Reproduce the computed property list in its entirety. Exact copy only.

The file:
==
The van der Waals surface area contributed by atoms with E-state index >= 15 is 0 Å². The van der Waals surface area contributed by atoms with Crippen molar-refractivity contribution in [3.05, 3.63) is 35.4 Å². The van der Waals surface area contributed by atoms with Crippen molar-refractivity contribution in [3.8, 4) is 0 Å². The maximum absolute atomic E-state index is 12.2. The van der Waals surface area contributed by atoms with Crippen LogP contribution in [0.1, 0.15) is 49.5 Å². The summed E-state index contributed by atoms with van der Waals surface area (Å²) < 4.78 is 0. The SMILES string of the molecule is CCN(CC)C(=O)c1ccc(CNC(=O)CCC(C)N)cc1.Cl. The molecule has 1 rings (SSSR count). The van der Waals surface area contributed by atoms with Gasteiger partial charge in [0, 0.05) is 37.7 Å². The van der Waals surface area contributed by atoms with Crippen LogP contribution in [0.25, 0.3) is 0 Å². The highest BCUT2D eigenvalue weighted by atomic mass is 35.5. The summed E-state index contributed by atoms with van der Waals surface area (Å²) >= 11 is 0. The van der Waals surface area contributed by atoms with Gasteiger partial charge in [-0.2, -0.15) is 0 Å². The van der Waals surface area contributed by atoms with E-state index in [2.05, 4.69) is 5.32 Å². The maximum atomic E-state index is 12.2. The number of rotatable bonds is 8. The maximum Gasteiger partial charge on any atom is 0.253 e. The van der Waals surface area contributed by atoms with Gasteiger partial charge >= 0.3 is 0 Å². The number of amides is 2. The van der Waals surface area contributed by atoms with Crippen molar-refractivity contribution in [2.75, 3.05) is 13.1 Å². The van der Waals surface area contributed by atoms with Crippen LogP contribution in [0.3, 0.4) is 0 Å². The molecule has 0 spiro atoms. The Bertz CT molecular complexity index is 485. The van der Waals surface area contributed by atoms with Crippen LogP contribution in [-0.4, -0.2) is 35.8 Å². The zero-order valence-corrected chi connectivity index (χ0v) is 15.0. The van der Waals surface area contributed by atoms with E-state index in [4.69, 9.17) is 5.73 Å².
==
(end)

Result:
The van der Waals surface area contributed by atoms with E-state index >= 15 is 0 Å². The van der Waals surface area contributed by atoms with Crippen molar-refractivity contribution in [3.05, 3.63) is 35.4 Å². The van der Waals surface area contributed by atoms with Crippen molar-refractivity contribution in [3.8, 4) is 0 Å². The maximum absolute atomic E-state index is 12.2. The van der Waals surface area contributed by atoms with Crippen LogP contribution in [0.1, 0.15) is 49.5 Å². The summed E-state index contributed by atoms with van der Waals surface area (Å²) < 4.78 is 0. The SMILES string of the molecule is CCN(CC)C(=O)c1ccc(CNC(=O)CCC(C)N)cc1.Cl. The molecule has 1 rings (SSSR count). The van der Waals surface area contributed by atoms with Gasteiger partial charge in [0, 0.05) is 37.7 Å². The van der Waals surface area contributed by atoms with Crippen LogP contribution in [0.25, 0.3) is 0 Å². The highest BCUT2D eigenvalue weighted by atomic mass is 35.5. The summed E-state index contributed by atoms with van der Waals surface area (Å²) >= 11 is 0. The van der Waals surface area contributed by atoms with Gasteiger partial charge in [-0.2, -0.15) is 0 Å². The van der Waals surface area contributed by atoms with E-state index in [2.05, 4.69) is 5.32 Å². The maximum atomic E-state index is 12.2. The number of rotatable bonds is 8. The maximum Gasteiger partial charge on any atom is 0.253 e. The van der Waals surface area contributed by atoms with Gasteiger partial charge >= 0.3 is 0 Å². The number of amides is 2. The van der Waals surface area contributed by atoms with Crippen molar-refractivity contribution in [2.75, 3.05) is 13.1 Å². The van der Waals surface area contributed by atoms with Crippen LogP contribution in [0.3, 0.4) is 0 Å². The molecule has 0 spiro atoms. The Bertz CT molecular complexity index is 485. The van der Waals surface area contributed by atoms with Crippen LogP contribution in [-0.4, -0.2) is 35.8 Å². The zero-order valence-corrected chi connectivity index (χ0v) is 15.0. The van der Waals surface area contributed by atoms with E-state index in [4.69, 9.17) is 5.73 Å².